HIV and Nutrition
Healthy eating is a basic, yet important thing you can do for yourself. Eating well doesn’t have to be complicated or expensive: eat a variety of whole foods, fruits and vegetables in a range of different colours, and you’re on track. Shopping smart and eating on the go can be healthy if you use some simple guidelines.
Eat a variety of colours and textures
A variety of foods best meets your needs. Get a mix of these groups every day:
- vegetables and fruits in a variety of colours for maximum nutrition: green, orange, yellow, purple…
- dairy products: milk, yogurt, cheese, kefir
- grains: whole grains are best for your system and digestion. Look for packages saying “100% whole grain”
- meat and alternative proteins: nuts and seeds, meat, beans, fish, lentils, tofu
- Buy fresh fruits and vegetables, which are most affordable when in season. Frozen fruits and vegetables are fine, but canned foods often have salt or added sugar so rinse them before eating.
- Meat is expensive and there are good alternatives for protein. Try kidney beans in chili, a lentil soup, and soy hot dogs and burgers.
- Buy whole grain breads, pastas, rice and cereals.
- Pay attention to labels and buy food that is made with whole grains and limited amounts of added fat, salt and sugar.
If you’re living on a limited income, you might qualify for a food bank. Most communities have them; check with your local AIDS organization, church, or in the local phone book.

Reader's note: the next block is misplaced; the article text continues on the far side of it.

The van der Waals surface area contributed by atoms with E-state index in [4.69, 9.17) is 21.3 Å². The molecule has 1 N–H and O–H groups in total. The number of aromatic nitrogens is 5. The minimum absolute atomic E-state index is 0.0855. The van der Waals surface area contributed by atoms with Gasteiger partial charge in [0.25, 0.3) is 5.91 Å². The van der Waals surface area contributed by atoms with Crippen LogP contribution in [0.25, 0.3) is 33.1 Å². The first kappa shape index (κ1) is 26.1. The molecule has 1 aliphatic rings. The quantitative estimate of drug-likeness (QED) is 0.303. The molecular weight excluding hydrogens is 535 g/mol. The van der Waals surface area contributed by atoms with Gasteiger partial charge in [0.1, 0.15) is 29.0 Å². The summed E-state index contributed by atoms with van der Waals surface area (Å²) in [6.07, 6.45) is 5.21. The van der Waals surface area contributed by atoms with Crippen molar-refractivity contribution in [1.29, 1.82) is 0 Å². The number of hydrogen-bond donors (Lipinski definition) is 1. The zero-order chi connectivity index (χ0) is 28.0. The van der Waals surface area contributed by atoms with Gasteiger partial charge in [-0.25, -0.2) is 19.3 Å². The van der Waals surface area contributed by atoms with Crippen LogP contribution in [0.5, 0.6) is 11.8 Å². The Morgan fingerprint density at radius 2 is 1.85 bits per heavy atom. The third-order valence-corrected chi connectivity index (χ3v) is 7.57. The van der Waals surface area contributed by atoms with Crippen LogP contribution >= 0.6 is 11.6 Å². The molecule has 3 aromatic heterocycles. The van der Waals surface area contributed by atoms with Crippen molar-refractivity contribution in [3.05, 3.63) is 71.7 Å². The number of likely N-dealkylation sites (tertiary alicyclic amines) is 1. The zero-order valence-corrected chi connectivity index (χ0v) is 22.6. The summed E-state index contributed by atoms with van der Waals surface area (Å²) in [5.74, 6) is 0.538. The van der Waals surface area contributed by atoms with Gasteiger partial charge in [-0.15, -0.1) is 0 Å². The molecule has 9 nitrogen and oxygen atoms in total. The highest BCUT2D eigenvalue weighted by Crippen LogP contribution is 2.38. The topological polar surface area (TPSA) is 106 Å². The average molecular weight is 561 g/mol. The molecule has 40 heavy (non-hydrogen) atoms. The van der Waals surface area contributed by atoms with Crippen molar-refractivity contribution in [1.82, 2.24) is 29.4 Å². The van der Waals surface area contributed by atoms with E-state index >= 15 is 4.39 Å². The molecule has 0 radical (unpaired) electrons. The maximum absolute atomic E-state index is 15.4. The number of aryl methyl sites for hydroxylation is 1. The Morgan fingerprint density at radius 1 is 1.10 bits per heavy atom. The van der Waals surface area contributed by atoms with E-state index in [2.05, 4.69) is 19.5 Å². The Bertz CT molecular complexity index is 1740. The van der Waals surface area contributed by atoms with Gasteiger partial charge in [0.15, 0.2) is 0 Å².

Eating on the run
You can still eat well when you aren’t able to prepare food for yourself. Try:
- milk, a container of yogurt
- pizza slice, bagel and cream cheese, whole grain bun
- fruit or vegetables you can eat raw
- peanuts or other nuts, sunflower seeds
- take out food that combines vegetables, grains, and protein
Digestion and Constipation
HIV can make it difficult for your stomach to digest food. This means that you may get less benefit for the same amount of food. Various infections may also make it difficult to eat. Eat smaller portions more often.
If you have problems with constipation try:
- prune juice
- orange juice
- shredded wheat and bran cereals
- ground flax seeds
- raw fruits and veggies
If you have specific questions about nutrition or making changes to your diet, there are a couple of options:
- For anyone in Canada: Canadian AIDS Treatment Information Exchange. CATIE’s website features a nutrition guide written by Diana Johansen, a dietician who specializes in HIV.
- For women with HIV in BC: Diana Johansen at Oak Tree Clinic, who meets with women regularly to talk about nutrition. You can refer yourself to Oak Tree Clinic.
Also on this website: